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This is an experimental technology
Because this technology's specification has not stabilized, check the compatibility table for usage in various browsers. Also note that the syntax and behavior of an experimental technology is subject to change in future versions of browsers as the specification changes.

El método MediaDevices.getUserMedia() solicita al usuario permisos para usar un dispositivo de entrada de vídeo y/o uno de audio como una cámara o compartir la pantalla y/o micrófono. Si el usuario proporciona los permisos, entonces le retornará un Promise que es resuelto por el resultado del objeto MediaStream. Si el usuario niega el permiso, o si el recurso multimedia no es válido, entonces el promise es rechazado con PermissionDeniedError o NotFoundError respectivamente. Nótese que es posible que el promise retornado no sea ni resuelto ni rechazado, ya que no se requiere que el usuario tome una decisión.


var gumPromise = MediaDevices.getUserMedia(constraints);

Generalmente, accederás al objeto singleton MediaDevices usando navigator.mediaDevices, de esta forma:

navigator.mediaDevices.getUserMedia(myConstraints).then(function(mediaStream) {
  /* usar el flujo de datos */
}).catch(function(err) {
  /* manejar el error */



Es un objeto MediaStreamConstraints que especifica los tipos de recursos a solicitar, junto con cualquier requerimiento para cada tipo.

El parámetro constraints es un objeto MediaStreamConstaints con dos miembros: video y audio, que describen los tipos de recurso solicitados. Debe especificarse uno o ambos. Si el navegador no puede encontrar todas las pistas de recursos con los tipos especificados que reúnan las restricciones dadas, entonces el promise retornado es rechazado con NotFoundError.

Lo siguiente realiza la petición de tanto audio como vídeo sin requerimientos específicos:

{ audio: true, video: true }

While information about a user's cameras and microphones are inaccessible for privacy reasons, an application can request the camera and microphone capabilities it needs and wants, using additional constraints. The following expresses a preference for 1280x720 camera resolution:

  audio: true,
  video: { width: 1280, height: 720 }

The browser will try to honor this, but may return other resolutions if an exact match is not available, or the user overrides it.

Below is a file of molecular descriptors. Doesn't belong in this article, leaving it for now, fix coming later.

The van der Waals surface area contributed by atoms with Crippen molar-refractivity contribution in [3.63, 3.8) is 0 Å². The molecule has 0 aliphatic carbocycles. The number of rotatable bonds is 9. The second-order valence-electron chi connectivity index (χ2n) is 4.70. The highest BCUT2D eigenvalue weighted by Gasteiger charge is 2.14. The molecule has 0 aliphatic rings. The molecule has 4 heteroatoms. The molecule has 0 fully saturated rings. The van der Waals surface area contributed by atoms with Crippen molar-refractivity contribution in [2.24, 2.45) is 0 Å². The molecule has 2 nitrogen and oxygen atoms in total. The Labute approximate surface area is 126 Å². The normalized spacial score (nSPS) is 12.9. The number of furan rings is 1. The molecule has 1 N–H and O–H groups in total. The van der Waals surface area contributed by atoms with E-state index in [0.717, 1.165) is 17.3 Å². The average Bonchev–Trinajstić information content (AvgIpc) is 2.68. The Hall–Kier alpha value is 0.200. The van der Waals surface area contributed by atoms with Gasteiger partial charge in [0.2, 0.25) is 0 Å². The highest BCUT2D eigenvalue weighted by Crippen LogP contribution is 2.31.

To require a capability, use the keywords min, max, or exact (a.k.a. min == max). The following demands a minimum resolution of 1280x720:

  audio: true,
  video: {
    width: { min: 1280 },
    height: { min: 720 }

If no camera exists with this resolution or higher, then the returned promise will be rejected with NotFoundError, and the user will not be prompted.

The reason for the difference in behavior is that the keywords min, max, and exact are inherently mandatory, whereas plain values and a keyword called ideal are not. Here's a fuller example:

  audio: true,
  video: {
    width: { min: 1024, ideal: 1280, max: 1920 },
    height: { min: 776, ideal: 720, max: 1080 }

An ideal value, when used, has gravity, which means that the browser will try to find the setting (and camera, if you have more than one), with the smallest fitness distance from the ideal values given.

Plain values are inherently ideal, which means that the first of our resolution examples above could have been written like this:

  audio: true,
  video: {
    width: { ideal: 1280 },
    height: { ideal: 720 }

Not all constraints are numbers. For example, on mobile devices, the following will prefer the front camera (if one is available) over the rear one:

{ audio: true, video: { facingMode: "user" } }

To require the rear camera, use:

{ audio: true, video: { facingMode: { exact: "environment" } } }

Valor de retorno

Un Promise que resuelve a un objeto MediaStream.


Rejections of the returned promise are made with a MediaStreamError object that is modeled on DOMException. Relevant errors are:

Permission to use a media device was denied by the user or the system.
No media tracks of the type specified were found that satisfy the constraints specified.


Using the Promise

This example assigns the returned MediaStream object to the appropriate element.

var p = navigator.mediaDevices.getUserMedia({ audio: true, video: true });

p.then(function(mediaStream) {
  var video = document.querySelector('video');